How India's Prajnesh Gunneswaran played an unlikely role in Novak Djokovic's Australian Open exit
The world number 319 had four match points against Istomin in the Australian Open Asia Wildcard qualifier semi-finals last week.
What’s the story ?
For the first time since 2006, two-time defending Australian Open champion Novak Djokovic has failed to reach the third round of arguably his favourite Grand Slam. He had won the tournament five times in the last six years, and was aiming to create a record by defending the title in 2017.
However, Asia/Oceania wildcard world number 117 Denis Istomin from Uzbekistan put in his most superlative performance till date, defeating the Serb in a thrilling five-setter, 7-6, 5-7, 2-6, 7-6, 6-4 to secure victory in just under the five-hour mark.
But little did we know that the Uzbek was only centimetres away from being knocked out in the Asia Oceania Wildcard qualifier against world number 319 Prajnesh Gunneswaran from India.
In case you didn’t know...
In 2015, Prajnesh's first season in professional tennis was cut short by injury. But he made an immediate comeback to the national Davis Cup squad as a substitute for their tie against Spain.
The 30-year-old Uzbek is no stranger to playing against India. Apart from several Davis Cup ties, he most notably lost the 2010 Asian Games final to Somdev Devvarman, despite being the highest ranked player at the multi-sporting event.
Heading into the Asia/Oceania wildcard Australian Open qualifier, Istomin was again ranked number 1. Lacking high seeds, the tournament also saw Prajnesh seeded fifth, far ahead of the rest of the 16-participant field.
After comfortable first and second round victories for both players, they squared off in the semi-finals, with Istomin considered the clear favourite.
The heart of the matter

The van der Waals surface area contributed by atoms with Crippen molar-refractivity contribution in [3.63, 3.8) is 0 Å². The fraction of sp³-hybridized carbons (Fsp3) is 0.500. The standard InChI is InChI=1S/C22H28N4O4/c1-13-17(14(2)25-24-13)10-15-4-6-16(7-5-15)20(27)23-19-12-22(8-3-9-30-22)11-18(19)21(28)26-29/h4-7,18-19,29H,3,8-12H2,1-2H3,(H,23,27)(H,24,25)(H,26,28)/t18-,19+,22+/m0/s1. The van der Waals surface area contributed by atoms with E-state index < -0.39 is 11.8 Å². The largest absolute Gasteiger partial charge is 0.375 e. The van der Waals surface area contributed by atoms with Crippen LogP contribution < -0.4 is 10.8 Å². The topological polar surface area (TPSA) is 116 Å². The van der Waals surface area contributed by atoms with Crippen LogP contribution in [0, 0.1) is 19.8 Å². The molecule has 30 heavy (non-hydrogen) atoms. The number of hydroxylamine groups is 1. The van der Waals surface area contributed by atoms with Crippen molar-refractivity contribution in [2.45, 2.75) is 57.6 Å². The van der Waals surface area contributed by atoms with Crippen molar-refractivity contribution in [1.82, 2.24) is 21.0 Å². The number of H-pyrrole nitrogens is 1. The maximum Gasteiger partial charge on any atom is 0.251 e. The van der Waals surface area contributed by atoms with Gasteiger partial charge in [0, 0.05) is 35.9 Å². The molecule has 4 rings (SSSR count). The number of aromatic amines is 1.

The legend-killer raced to a routine one-set lead, clinching the opening frame 6-2. However, a series of inspirational games by the Chennai-based player followed. Prajnesh registered as many 20 winners in the second set, demolishing Istomin 1-6 to take the match to a final set.
In the third set, both players kept winning their respective service games. But Prajnesh dug deep and broke Istomin's serve to take a 5-4 lead. This was the moment he had dreamed of since childhood.
So what happened next in the match? Prajnesh raced to a quick 30-0 lead, with Istomin struggling big time. A devastating forehand winner by the Indian saw him notch up four match points and essentially put him just one match away from the Australian Open.
However, a determined Istomin fought back to equalise things. At 40-40, another forehand winner by Prajnesh, which seems to be the strongest weapon in his arsenal, saw him win back a solitary match point. This would have been his biggest victory yet. Alas, it was not to be.
A 25-shot rally culminated in a strong backhand by Istomin, which land on the outer edge of the line. It was originally given out by the Chair Umpire, much to Prajnesh's delight. However, upon consultation the point was awarded to Istomin.
A closer look and hawk-eye showed that Prajnesh was literally 1 cm away from pulling off the historic upset. The ball barely skimmed the outer white line, and helped Istomin equalise the score. The Uzbek got his act together, but not before a monumental battle. He finally took the set 11-9, and now the rest is history.
Speaking exclusively to Sportskeeda, Prajnesh said, “This gives me immense confidence, it was my inexperience that let him win those match points. I've learned from my mistakes and become a stronger player. I know I'm not too far away from that Australian Open first round level and I will put in all the hard work required to reach there very soon. It's an immense confidence boost.”
Before his Aussie escapade, Prajnesh trained under Somdev Devvarman for two weeks, earlier this month. He added, “I won't lie, I was gutted after the result, but these things happen in sport. I have to concentrate on my game and learn from my mistakes. I wish I had a longer run in the tournament, but yes that's how it is.”
The son of a Chennai-based builder, Prajnesh is one of the rising stars of Indian tennis. The 27-year old's best result came in December 2015 when he reached the final of the Pune Challenger. This particular outing also helped him reach his career high ranking of 284.
Whether he can build on his results and make the main draw of a Grand Slam, only time will tell, but his uncanny hand in Djokovic's exit should put a smile on every Indian's face.